With their 2017 album In Mind, New Jersey indie drifters Real Estate began a very slow evolutionary process, changing up their time-honored formula of laid-back, jangly pop by gently introducing new sounds and ideas. A change in their long-running membership brought in new guitarist Julian Lynch, who carried over some of the world music-influenced sensibilities that marked his excellent solo work and his new gig. Fifth album The Main Thing continues the band's one-step-at-a-time stylistic development while underpinning their ever sunny tunes with unlikely themes of anxiety for future generations and apocalyptic dread. You'd never know this from lead single "Paper Cup," one of the more on-brand Real Estate songs the band has turned in on recent albums. With vocal accompaniment from Sylvan Esso's Amelia Meath, Real Estate bandleader Martin Courtney ambles through a melody as lazy as an afternoon nap with softly disaffected lyrics that depict a protagonist stuck in a rut but ultimately not too worried about it. The production is sharp and clean, full of perfectly placed hooks like the pristine vocal harmonies that glide through the chorus or an imaginative but not overplayed guitar solo from Lynch. It's an easy pick for a single and one of the most infectious moments on the album. There are a few other perky moments here and there (the bouncy title track returns the band to its signature jangle and "Silent World" brings together an old-school drum machine, live strings, and slippery slide guitar leads in an upbeat arrangement) but for the most part, The Main Thing tumbles by with a sleepy sway. Slower tunes like "Gone" and the bucolic "Falling Down" replace the lo-fi haze of the band's early days with a more nuanced type of psychedelic indie songwriting. Still falling into the lineage of meat-and-potatoes heroes of hushed indie rock like Yo La Tengo, the Feelies or Felt, the more sophisticated arrangements recall the careful orchestration of Nick Drake, and Lynch’s woozy guitar playing is more Jerry Garcia than Steven Malkmus. Particularly toward the end of "Also a But," the band breaks their warm, tuneful sound down with some ungrounded jamming that sounds like an excerpt from a particularly spacy Dead set circa 1974. Beneath the affable music, Courtney hides lyrics full of worry for the world his children will inherit, offsetting future dread with uneasy nostalgia. "Shallow Sun" sees him looking back on his own youth, wondering what’s to come for the next generation. On other songs, the mood is less reflective and more alarmed, referencing toxicity, mushroom clouds, and the illusion of control. Dark undercurrents struggle with sweetly delivered tunes throughout The Main Thing, resulting in one of the most complex moods Real Estate has cultivated. Now over a decade into their tenure as a band, they’ve moved from songs about suburban malaise and keg parties to pondering existence and the cycle of life. While this could be an over-serious buzzkill, Real Estate grow up gracefully on The Main Thing while keeping a tight hold on the low-key charm and talent that made them stand out.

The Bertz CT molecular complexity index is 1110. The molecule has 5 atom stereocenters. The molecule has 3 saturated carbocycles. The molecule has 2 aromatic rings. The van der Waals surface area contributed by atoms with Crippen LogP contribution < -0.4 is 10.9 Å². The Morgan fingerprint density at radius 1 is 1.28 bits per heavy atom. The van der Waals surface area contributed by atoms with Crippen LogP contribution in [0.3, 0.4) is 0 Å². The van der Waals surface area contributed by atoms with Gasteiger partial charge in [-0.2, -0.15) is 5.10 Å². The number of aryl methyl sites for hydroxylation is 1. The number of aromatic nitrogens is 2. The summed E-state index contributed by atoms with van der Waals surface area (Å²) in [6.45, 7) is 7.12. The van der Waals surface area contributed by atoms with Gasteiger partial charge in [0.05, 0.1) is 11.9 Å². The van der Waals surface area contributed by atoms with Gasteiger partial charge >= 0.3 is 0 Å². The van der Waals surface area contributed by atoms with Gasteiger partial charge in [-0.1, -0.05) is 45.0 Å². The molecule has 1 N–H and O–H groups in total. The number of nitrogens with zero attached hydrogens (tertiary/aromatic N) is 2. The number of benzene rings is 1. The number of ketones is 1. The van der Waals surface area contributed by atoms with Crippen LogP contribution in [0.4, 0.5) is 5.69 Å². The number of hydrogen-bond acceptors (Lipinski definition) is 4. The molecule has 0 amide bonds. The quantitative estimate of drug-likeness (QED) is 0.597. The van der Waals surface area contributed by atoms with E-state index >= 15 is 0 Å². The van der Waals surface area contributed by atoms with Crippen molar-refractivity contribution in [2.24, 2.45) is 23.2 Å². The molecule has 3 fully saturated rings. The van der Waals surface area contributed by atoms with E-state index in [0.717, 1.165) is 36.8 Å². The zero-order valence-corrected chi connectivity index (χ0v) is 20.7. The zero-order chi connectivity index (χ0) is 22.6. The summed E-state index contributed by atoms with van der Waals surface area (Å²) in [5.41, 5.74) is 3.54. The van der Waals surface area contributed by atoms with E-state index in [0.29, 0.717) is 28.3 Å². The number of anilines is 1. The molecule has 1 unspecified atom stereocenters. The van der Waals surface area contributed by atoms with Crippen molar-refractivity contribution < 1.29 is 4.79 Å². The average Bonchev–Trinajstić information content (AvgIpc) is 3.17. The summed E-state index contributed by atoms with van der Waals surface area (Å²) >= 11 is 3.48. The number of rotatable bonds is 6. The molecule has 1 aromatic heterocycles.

AllMusic Review by Fred Thomas